Hippocampal pyramidal cells in adult Fmr1 knockout mice exhibit an immature-appearing profile of dendritic spines

Brain Res. 2006 Apr 21;1084(1):158-64. doi: 10.1016/j.brainres.2006.02.044. Epub 2006 Mar 30.


Fragile X syndrome (FXS) is a common form of mental retardation caused by the absence of functional fragile X mental retardation protein (FMRP). FXS is associated with elevated density and length of dendritic spines, as well as an immature-appearing distribution profile of spine morphologies in the neocortex. Mice that lack FMRP (Fmr1 knockout mice) exhibit a similar phenotype in the neocortex, suggesting that FMRP is important for dendritic spine maturation and pruning. Examination of Golgi-stained pyramidal cells in hippocampal subfield CA1 of adult Fmr1 knockout mice reveals longer spines than controls and a morphology profile that, while essentially opposite of that described in the Fmr1 knockout neocortex, appears similarly immature. This finding strongly suggests that FMRP is required for the processes of spine maturation and pruning in multiple brain regions and that the specific pathology depends on the cellular context.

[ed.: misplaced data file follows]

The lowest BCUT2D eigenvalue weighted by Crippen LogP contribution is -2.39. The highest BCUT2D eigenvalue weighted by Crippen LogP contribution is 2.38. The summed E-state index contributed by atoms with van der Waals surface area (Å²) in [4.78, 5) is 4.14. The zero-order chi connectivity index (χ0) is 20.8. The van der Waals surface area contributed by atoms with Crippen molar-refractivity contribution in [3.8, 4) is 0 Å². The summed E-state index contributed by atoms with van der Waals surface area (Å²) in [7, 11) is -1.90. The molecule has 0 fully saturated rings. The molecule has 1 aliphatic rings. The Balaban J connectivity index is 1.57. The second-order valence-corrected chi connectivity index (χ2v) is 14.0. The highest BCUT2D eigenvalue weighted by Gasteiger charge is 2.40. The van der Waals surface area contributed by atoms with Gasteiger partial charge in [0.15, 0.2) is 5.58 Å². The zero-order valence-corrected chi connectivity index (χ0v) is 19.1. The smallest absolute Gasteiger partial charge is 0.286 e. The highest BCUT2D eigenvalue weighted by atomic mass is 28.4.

Publication types

  • Comparative Study
  • Research Support, N.I.H., Extramural
  • Research Support, Non-U.S. Gov't

MeSH terms

  • Animals
  • Chi-Square Distribution
  • Dendritic Spines / classification
  • Dendritic Spines / physiology*
  • Dendritic Spines / ultrastructure
  • Fragile X Mental Retardation Protein / genetics*
  • Hippocampus / cytology*
  • Mice
  • Mice, Inbred C57BL
  • Mice, Knockout
  • Pyramidal Cells / physiology
  • Pyramidal Cells / ultrastructure*
  • Silver Staining / methods
  • Visual Cortex / ultrastructure


  • Fmr1 protein, mouse
  • Fragile X Mental Retardation Protein